Working with Microsoft Graph is fun, but it can get way too complex when the requirement is getting complex. Recently, I was working with such a requirement. I wanted to load users from different tenants, usually, this is too easy, and you just need an admin user in the tenant to load all the users using Graph API. But, in our case, there is no guarantee that the logged-in user is actually present in that tenant. And when the user tries to get the users from a different tenant, the Graph API returns an Unauthorized error, which is obvious and well handled.
So, we wanted something that can always perform these actions, no matter the logged-in user is present or not in the tenant given. I started with adding the Delegated permission to the Azure AD app registration, and in the end, the result was the same. Then I came to know about the application permission of Azure AD application registration and that sounded worth a try.
Here in this post, I will be sharing how did I achieve this requirement, it is not that problematic as it sounds.
Azure AD Application Set Up
Go to your Azure AD and select the App registration menu from the left pane. This will open the window where you can create and manage your app registrations.
When you are registering a new Azure AD application, make sure to select Multi-Tenant Support and give a redirect URL.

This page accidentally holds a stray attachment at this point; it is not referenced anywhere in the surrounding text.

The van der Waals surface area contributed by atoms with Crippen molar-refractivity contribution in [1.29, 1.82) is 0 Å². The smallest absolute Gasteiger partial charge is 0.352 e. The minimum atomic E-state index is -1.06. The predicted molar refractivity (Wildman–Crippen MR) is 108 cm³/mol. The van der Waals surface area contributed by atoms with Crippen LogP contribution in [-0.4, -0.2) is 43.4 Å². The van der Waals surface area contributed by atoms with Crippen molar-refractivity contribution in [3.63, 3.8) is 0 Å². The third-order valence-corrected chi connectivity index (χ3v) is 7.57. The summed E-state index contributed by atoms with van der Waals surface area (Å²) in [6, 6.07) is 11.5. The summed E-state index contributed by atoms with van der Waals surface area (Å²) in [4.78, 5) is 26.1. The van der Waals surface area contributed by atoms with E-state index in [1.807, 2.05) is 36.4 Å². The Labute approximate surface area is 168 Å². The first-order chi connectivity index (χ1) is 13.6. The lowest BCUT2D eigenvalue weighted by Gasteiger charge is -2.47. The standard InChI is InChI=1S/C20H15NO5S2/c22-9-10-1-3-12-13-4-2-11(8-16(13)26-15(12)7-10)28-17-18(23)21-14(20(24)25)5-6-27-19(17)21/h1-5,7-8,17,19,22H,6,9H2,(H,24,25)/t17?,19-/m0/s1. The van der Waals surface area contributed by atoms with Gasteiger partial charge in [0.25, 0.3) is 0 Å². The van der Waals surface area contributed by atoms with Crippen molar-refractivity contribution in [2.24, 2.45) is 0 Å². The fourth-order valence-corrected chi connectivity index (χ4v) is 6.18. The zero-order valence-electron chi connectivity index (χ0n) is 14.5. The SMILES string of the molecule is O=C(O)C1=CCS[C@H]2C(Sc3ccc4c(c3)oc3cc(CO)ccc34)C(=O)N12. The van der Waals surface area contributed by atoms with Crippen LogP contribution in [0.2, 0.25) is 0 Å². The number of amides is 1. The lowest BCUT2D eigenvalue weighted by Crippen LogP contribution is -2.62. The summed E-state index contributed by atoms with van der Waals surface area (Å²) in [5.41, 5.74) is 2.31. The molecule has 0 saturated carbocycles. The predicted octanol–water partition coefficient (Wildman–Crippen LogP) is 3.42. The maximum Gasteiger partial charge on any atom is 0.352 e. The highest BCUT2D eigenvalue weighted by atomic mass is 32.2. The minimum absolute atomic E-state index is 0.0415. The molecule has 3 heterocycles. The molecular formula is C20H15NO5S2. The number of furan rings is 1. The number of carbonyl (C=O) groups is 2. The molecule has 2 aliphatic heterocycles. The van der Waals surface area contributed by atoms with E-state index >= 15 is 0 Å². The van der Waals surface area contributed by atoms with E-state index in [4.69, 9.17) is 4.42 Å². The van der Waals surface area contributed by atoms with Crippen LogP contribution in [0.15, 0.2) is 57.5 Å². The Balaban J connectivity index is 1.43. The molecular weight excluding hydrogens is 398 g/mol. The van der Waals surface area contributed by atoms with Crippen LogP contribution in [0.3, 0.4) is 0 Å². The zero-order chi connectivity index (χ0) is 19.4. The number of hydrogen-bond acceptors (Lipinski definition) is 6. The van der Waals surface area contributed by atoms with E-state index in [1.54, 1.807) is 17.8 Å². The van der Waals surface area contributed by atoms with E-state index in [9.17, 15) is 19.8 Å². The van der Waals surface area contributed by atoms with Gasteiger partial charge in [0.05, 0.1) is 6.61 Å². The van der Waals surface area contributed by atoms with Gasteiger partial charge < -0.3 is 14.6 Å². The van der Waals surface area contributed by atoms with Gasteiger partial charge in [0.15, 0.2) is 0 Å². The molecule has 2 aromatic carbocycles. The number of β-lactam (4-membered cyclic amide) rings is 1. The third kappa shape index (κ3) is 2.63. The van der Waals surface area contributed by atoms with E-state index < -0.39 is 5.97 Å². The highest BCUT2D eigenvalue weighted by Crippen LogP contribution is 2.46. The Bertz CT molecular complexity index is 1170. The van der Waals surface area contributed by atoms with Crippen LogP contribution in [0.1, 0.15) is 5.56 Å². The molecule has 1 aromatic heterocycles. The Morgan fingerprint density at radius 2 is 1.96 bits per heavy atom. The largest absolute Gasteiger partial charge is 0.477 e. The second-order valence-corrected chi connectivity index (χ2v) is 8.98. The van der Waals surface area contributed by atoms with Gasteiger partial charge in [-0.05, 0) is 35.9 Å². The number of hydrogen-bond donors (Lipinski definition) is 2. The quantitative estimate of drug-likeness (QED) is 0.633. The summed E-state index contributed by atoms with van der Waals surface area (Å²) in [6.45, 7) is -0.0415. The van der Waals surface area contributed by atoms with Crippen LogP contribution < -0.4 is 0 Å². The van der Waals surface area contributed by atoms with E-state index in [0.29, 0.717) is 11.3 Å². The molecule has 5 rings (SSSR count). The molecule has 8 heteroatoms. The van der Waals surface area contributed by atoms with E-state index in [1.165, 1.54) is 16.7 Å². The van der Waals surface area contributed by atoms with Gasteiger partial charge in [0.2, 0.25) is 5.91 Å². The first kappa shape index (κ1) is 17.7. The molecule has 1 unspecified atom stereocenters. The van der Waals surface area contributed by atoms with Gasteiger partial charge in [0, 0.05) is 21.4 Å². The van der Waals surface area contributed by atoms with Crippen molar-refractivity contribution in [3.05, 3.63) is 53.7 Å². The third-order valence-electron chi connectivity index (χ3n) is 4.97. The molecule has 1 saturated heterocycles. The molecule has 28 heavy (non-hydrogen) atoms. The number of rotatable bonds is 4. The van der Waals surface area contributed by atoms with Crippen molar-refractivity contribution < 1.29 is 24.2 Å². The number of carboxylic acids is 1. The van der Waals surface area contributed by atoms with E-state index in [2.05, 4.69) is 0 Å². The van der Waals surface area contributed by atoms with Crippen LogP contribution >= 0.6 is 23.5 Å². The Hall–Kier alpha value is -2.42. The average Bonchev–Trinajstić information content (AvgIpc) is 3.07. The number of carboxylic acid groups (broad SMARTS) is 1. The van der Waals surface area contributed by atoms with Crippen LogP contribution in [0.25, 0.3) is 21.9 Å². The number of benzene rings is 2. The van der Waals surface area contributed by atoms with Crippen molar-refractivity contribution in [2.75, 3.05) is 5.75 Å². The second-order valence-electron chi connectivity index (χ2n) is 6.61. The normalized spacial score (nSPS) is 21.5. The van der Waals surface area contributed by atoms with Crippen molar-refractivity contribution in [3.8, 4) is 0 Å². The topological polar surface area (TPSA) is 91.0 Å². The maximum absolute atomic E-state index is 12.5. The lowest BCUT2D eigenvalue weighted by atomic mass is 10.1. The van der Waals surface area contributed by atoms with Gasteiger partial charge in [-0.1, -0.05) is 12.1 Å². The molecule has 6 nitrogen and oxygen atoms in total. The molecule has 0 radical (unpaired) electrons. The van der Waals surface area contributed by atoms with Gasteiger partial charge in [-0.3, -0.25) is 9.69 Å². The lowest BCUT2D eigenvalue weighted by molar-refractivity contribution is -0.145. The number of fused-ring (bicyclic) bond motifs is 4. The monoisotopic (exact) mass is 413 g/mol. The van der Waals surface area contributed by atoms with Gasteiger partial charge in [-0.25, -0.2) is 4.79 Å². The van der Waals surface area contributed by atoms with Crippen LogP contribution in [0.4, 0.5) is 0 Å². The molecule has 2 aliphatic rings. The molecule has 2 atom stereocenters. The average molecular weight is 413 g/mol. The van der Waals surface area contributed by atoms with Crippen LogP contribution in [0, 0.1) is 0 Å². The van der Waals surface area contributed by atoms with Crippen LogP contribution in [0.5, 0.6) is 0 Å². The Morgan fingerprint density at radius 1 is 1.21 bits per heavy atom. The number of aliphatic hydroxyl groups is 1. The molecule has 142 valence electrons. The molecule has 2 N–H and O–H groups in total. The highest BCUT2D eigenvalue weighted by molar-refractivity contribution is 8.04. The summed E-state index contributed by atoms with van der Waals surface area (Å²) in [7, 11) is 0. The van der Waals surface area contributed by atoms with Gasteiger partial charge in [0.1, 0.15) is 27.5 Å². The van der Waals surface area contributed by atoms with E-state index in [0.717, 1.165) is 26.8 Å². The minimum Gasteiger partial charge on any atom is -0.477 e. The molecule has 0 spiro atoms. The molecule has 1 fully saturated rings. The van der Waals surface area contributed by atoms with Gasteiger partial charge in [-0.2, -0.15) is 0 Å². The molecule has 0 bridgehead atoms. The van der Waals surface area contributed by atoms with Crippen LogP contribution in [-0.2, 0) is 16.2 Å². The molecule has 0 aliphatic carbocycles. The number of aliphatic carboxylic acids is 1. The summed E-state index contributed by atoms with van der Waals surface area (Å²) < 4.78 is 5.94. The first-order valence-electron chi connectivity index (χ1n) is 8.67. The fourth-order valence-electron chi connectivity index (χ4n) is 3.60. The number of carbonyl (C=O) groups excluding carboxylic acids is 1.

Now let’s say that you have created your application and now open the application and click on the permission menu from the left-pane.
As you can see that, all the permission types are Application, instead of the delegated ones. This will make sure that our application gets the privilege to act without a user, and will act as a Daemon user in the end. Please be careful in giving the application permissions as those are critical and should only be used when it is needed. So, just select only the permissions needed to complete your requirements.
Now, to make it work, we also need to set up a Client Secret in our application, which will then be used when we create a token. To do that, click on the Certificate & Secrets menu from the left pane. And click on the +New client secret.
Remember to make a note of the secret as you will not be able to see the values later. Now that our application is ready for action, let us write some code.
Code to Get Users from Multiple Tenants
I do this in my .Net Core API application, and I have a module called Admin which does all the Admin related kinds of stuff. Here I have configured my application using a vertical layered architecture, thus this admin module is independent of any other features in our application. Having said that, let’s look at the code in AdminController.
As you can see that, nothing fancy there. Here I am just calling the method in the Admin Service and some error handlings. Let’s look at the code in the Admin Service.
Here I have some custom error handling and also I am doing some logic related to my requirement, but the important part here is”
var users = await _graphFacade.GetUsersUsingGraph(selectedTenant);” Let’ see that now.